You may have heard the rumors that the new game consoles from Microsoft and Sony will be pathways for 4K video content. But what do you do if you have an Ultra HD TV now (or plan to buy one right away)?
Aside from the fact that you can still play anything on it that you can play on a 1080p TV, there’s actually a 4K player you can buy now. The RedRay player from Red is available for pre-order now on the company web site, and delivery is expected around March.
In case Red doesn’t sound familiar to you, that’s the company that makes 4K digital cameras for filmmakers (Hollywood and otherwise). Peter Jackson employed a lot of Red cameras for The Hobbit, and many other movies you’ve probably seen were made on Red cameras. Now the company is completing the circle by offering a player that can be used to show those movies in both home and professional settings.
The RedPlayer was actually in use at CES at Toshiba’s booth. The gorgeous 4K content showing on Toshiba’s new Ultra HD TVs came from Red’s device.
The RedRay (not Blu-ray—get the joke?) is not just a player; it’s part of a whole infrastructure. It plays media in a proprietary .RED format (Red supplies the application for content holders to convert their files to .RED). There will be a Cloud-based delivery system powered by a company called Odemax, and that’s expected to launch in March. Content can be stored on a built-in 1TB hard drive, and storage can be expanded with eSATA drives. Users will download files at a data rate of 2.5 MB/S (20Mb/s) with 12-bit color and a 4:2:2 chroma sampling rate. Red says the files will fit on a USB thumb drive. In addition to downloads, video can also be played off SD cards and USB drives.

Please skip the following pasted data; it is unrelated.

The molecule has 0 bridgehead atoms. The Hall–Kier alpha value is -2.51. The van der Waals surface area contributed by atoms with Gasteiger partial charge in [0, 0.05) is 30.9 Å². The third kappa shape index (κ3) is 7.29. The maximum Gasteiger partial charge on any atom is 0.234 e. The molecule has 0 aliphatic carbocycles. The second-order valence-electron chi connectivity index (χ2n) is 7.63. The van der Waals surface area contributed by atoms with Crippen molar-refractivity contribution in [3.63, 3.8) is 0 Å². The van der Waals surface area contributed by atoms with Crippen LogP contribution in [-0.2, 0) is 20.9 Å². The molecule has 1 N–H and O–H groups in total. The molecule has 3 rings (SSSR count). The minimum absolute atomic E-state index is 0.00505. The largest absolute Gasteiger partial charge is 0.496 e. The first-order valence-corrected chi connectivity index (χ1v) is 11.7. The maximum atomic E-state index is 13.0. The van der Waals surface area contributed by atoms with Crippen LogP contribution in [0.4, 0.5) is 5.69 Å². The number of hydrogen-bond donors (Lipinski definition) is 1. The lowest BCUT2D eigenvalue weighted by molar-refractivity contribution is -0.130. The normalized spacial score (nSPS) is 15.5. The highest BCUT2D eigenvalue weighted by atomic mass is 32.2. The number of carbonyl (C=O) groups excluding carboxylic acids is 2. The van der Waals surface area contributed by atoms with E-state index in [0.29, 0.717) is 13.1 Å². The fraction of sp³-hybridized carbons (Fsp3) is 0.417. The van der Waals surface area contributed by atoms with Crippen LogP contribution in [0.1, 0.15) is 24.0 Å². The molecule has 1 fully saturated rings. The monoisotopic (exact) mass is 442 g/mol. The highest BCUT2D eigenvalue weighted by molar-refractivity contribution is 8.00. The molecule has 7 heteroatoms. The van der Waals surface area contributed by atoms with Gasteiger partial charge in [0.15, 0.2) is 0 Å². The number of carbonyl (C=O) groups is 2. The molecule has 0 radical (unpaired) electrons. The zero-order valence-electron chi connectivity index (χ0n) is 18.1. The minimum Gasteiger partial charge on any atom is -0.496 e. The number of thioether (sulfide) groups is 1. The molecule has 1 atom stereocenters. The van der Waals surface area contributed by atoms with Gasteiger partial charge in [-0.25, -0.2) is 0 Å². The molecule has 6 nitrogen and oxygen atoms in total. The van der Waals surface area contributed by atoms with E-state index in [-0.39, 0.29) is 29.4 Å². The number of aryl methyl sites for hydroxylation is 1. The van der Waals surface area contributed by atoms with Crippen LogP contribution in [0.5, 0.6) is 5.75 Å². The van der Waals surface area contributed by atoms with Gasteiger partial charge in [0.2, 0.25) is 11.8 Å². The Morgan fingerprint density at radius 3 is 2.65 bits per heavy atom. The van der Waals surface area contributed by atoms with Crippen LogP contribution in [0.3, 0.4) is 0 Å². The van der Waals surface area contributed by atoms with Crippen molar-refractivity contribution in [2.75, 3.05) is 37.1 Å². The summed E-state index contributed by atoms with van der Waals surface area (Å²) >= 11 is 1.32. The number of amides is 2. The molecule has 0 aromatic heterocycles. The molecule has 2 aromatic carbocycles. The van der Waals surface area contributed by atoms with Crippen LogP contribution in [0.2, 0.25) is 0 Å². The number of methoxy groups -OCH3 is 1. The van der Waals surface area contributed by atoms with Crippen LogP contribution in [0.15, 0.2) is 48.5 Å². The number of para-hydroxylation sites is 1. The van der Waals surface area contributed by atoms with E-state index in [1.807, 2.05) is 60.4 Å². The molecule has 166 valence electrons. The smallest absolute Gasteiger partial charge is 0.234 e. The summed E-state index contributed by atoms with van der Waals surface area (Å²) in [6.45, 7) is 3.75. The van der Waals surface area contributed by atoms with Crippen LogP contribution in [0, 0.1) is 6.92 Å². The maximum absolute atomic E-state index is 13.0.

The RedRay includes 4 HDMI 1.4 connectors and can output 7.1 audio. It can deliver 3D up to 60 frames-per-second for each eye.
In addition to serving up Ultra HD movies for your home theater, the RedRay can be used in commercial settings for digital signage and will show 1080p on 4 TVs at once.
This all sound pretty cool. $1,450 isn’t too much too ask for a first generation player connected to a $20K television. But what about the content? Right now neither Red nor Odemax are saying much, but there are a lot of movies being made with Red cameras right now, so we’re hoping those translate easily into RedRay movies. I have questions out to both Red and Odemax and will update this story when I hear back.
You can place your order for one now for $1,450. Hopefully we’ll get one in to Electronic House for review.
The company is also working on a 4K laser projector.
Read Electronic House reviews of the LG Ultra HD TV and the Sony Ultra HD TV.
More on 4K content developments.
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Grant Clauser has been covering home electronics for more than 10 years with editorial roles in several consumer and trade magazines. He's done ISF-level damage to hundreds of reviewed products and has had training from THX, the Home Acoustics Alliance, Control4 and Sencore. He's also the author of the book The Trouble with Rivers
. Follow him on Twitter @geclauser.